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The glue that keeps Zanu-PF intact

24 Nov 2019 at 14:16hrs | Views
THE need for political parties to build themselves into formidable units where oneness, loyalty, discipline and an unambiguous unidirectional course is followed has remained a huge pie in the sky with a lot of defections, betrayals, factionalism and over-ambition overtaking the unity of purpose.

In Zimbabwe the spectrum stretches far beyond independence with history of defections, betrayal and plotting against each other littering the way and defining the politics of that time.

It did not end there but it dragged itself into the post-independence era where almost all political parties big and small have faced such developments. Some have even swallowed themselves and become extinct.

The few that have managed to stand the test of time have done so at the back of a strong ideology of unity of purpose, loyalty and discipline. Those that have not been able to contain the urge of divisive politics have continued to form themselves into multiple small units that could hardly be called political parties than a stake of timber be called a ship.

They have formed themselves into a hotchpotch of fragmented political parties characterised by a homeboy syndrome or at most a tribal identity not even capable of defeating a harem of old maids in any serious political contest.

This is because the values of loyalty, discipline, service to the people and having a clearly defined set of responsibilities will not have been instilled in the party membership. As a result, there is always the danger of confusing democracy with mobocracy.

The situation is almost dystopian.

Not least, the ruling Zanu-PF has been affected by these dynamics, with fears that the vicious cycle will continue and that the ruling party may not enjoy stability. This, however, led to the establishment of the Chitepo School of Ideology where ideology and expectation is taught and is almost in line with China's high discipline communist ideals.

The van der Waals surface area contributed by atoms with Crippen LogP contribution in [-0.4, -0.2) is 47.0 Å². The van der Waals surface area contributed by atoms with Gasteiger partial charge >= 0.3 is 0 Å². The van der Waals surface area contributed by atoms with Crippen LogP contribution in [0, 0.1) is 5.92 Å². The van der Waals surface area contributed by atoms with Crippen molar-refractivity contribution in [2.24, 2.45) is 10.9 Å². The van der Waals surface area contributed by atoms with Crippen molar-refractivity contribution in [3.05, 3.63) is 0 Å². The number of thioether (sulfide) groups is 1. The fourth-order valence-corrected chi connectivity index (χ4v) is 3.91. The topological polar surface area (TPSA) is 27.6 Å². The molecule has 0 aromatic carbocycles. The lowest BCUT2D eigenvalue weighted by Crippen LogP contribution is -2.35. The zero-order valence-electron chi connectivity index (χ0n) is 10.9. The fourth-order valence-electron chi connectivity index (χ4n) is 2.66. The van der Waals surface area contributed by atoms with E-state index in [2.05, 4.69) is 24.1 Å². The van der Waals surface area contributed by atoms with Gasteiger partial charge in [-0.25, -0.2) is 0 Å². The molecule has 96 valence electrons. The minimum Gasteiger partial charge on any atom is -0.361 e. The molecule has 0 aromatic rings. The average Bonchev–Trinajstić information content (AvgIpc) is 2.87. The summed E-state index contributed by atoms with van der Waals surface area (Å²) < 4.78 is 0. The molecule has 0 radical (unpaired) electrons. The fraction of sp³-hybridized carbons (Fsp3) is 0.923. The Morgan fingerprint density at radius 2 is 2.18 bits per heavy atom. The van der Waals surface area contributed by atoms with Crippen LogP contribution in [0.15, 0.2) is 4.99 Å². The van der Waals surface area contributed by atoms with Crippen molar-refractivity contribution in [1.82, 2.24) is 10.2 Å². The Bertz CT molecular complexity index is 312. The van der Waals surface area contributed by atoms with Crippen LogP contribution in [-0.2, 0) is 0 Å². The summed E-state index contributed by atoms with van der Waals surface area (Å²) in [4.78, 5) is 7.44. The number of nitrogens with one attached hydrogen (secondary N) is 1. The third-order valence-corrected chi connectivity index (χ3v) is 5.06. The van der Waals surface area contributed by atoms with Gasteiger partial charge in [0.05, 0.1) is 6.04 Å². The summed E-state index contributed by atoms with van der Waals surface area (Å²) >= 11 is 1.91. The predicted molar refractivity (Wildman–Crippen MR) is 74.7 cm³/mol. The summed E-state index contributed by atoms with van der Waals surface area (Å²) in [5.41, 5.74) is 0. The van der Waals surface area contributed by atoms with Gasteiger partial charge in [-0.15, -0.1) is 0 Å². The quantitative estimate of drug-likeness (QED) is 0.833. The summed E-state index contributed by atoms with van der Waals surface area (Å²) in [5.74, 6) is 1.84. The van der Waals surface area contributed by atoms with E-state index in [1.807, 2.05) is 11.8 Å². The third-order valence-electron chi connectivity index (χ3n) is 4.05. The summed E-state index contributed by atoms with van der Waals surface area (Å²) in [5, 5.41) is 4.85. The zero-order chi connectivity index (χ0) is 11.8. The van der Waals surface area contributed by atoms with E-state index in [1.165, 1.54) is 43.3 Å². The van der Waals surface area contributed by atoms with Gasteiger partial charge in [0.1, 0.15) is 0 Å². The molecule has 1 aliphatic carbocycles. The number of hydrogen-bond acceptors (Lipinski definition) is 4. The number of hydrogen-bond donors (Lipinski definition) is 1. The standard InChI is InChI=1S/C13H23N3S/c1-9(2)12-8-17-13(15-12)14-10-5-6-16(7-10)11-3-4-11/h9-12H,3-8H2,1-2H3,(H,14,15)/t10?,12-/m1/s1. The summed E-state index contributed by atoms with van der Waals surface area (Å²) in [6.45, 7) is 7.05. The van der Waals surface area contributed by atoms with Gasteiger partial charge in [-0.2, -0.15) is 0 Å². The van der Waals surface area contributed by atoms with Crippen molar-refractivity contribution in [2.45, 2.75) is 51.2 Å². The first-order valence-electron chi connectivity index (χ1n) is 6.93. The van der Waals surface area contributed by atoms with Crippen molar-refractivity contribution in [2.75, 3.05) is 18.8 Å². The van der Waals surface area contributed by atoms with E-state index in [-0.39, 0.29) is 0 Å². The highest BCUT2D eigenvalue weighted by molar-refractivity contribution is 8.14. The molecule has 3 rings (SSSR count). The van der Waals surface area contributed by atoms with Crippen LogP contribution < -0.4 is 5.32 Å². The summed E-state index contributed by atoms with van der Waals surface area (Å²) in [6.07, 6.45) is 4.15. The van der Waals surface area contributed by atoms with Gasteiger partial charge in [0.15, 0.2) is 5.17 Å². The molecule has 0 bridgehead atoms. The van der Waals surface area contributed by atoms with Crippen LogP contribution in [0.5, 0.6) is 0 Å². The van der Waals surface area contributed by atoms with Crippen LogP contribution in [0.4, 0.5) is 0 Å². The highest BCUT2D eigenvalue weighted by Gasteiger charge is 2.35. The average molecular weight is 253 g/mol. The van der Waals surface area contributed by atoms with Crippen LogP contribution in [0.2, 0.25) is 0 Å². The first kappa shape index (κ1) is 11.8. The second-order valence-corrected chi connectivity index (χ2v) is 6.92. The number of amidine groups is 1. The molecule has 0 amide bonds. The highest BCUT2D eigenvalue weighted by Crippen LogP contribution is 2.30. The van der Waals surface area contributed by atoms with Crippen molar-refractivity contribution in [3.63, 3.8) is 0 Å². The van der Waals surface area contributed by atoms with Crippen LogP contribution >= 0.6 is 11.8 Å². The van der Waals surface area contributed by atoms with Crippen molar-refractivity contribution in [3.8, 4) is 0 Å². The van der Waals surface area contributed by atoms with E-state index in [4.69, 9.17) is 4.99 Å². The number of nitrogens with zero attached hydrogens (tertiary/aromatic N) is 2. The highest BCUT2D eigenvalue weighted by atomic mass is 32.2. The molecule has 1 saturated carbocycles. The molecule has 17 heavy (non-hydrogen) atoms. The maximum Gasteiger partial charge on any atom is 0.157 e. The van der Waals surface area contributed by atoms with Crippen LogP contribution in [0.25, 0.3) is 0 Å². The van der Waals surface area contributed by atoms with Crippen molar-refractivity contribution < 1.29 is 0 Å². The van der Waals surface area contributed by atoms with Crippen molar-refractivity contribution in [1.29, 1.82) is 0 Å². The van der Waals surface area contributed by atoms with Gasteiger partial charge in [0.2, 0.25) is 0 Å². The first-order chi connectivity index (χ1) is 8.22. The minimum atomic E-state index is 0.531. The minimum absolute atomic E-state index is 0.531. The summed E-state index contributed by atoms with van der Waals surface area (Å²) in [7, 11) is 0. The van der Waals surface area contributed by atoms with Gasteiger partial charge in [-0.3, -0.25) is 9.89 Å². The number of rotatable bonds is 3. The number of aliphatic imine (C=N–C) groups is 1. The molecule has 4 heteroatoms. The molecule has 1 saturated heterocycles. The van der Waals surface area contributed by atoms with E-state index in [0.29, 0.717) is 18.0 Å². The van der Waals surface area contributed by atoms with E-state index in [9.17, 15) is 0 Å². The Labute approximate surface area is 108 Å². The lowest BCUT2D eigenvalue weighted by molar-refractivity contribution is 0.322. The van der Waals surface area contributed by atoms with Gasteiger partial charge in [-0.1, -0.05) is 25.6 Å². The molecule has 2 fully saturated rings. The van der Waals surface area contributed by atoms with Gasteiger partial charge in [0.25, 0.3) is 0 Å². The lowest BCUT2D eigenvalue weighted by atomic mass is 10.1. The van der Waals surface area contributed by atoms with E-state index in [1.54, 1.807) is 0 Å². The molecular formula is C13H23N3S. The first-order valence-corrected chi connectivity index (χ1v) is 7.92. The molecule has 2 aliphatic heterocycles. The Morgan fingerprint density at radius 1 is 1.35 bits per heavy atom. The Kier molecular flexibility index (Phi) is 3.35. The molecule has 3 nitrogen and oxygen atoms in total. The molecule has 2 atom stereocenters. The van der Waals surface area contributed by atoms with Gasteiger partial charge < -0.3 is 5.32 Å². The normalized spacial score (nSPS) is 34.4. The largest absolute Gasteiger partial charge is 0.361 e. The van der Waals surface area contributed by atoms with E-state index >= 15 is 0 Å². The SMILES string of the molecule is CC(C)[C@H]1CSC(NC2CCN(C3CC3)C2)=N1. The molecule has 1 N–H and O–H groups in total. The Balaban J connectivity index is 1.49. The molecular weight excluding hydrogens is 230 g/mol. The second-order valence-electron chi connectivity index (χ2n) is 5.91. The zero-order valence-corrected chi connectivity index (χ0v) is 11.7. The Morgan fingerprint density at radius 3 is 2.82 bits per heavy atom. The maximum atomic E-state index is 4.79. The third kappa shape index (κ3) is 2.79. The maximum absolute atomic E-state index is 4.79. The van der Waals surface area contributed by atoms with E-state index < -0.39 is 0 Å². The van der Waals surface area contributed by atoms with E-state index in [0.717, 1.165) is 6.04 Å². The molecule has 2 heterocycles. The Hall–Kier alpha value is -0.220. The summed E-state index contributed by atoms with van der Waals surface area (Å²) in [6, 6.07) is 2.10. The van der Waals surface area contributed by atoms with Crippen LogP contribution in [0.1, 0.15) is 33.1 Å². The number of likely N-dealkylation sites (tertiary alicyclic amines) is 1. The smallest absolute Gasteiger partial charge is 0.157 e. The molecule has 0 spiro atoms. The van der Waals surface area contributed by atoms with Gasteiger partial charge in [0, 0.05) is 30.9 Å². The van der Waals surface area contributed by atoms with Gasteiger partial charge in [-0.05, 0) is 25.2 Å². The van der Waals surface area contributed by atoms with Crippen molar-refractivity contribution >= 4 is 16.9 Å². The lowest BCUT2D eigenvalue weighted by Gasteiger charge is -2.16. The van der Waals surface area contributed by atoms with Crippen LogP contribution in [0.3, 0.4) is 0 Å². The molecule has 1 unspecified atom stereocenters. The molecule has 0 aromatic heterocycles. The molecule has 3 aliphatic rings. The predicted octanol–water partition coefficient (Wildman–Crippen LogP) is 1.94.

A blueprint can be found in China where President Xi Jinping has set high expectations of party secretaries in the Communist Party of China (CPC).

He emphasises discipline saying party secretaries at all levels should work hard to serve the party and the people with a sense of responsibility and loyalty.

" . . . they face a heavy workload to promote reform, development and stability, the test of ensuring people's well-being and improving their lives, the test of resisting all kinds of defective thinking and the temptation of power, money and sex, the test of rejecting base and unhealthy practices known as the clandestine rules, to name a few," said President Xi in Chinese Governance compendium Volume 2.

President Xi has called on his secretaries not to look at themselves urging them to always follow the correct political direction.

"Always remember you are part of the organisation, always think of yourself as someone who belongs to the party and never forget your obligations and responsibilities towards the party. You must trust the party organisation, rely on it, follow its orders, and conscientiously safeguard its unity and solidarity," he says.

He believes it is not possible for someone with wavering convictions to be loyal to the party.

The CPC's ideology dovetails with President Mnangagwa's belief and calls in servant leadership in Zanu-PF where party representatives have always been encouraged to care for the people.

"You must not seek personal gain, and you should selflessly act in public interest, you should take lightly such things as reputation, position and interests and never be calculating in pursuit of these," urged President Xi.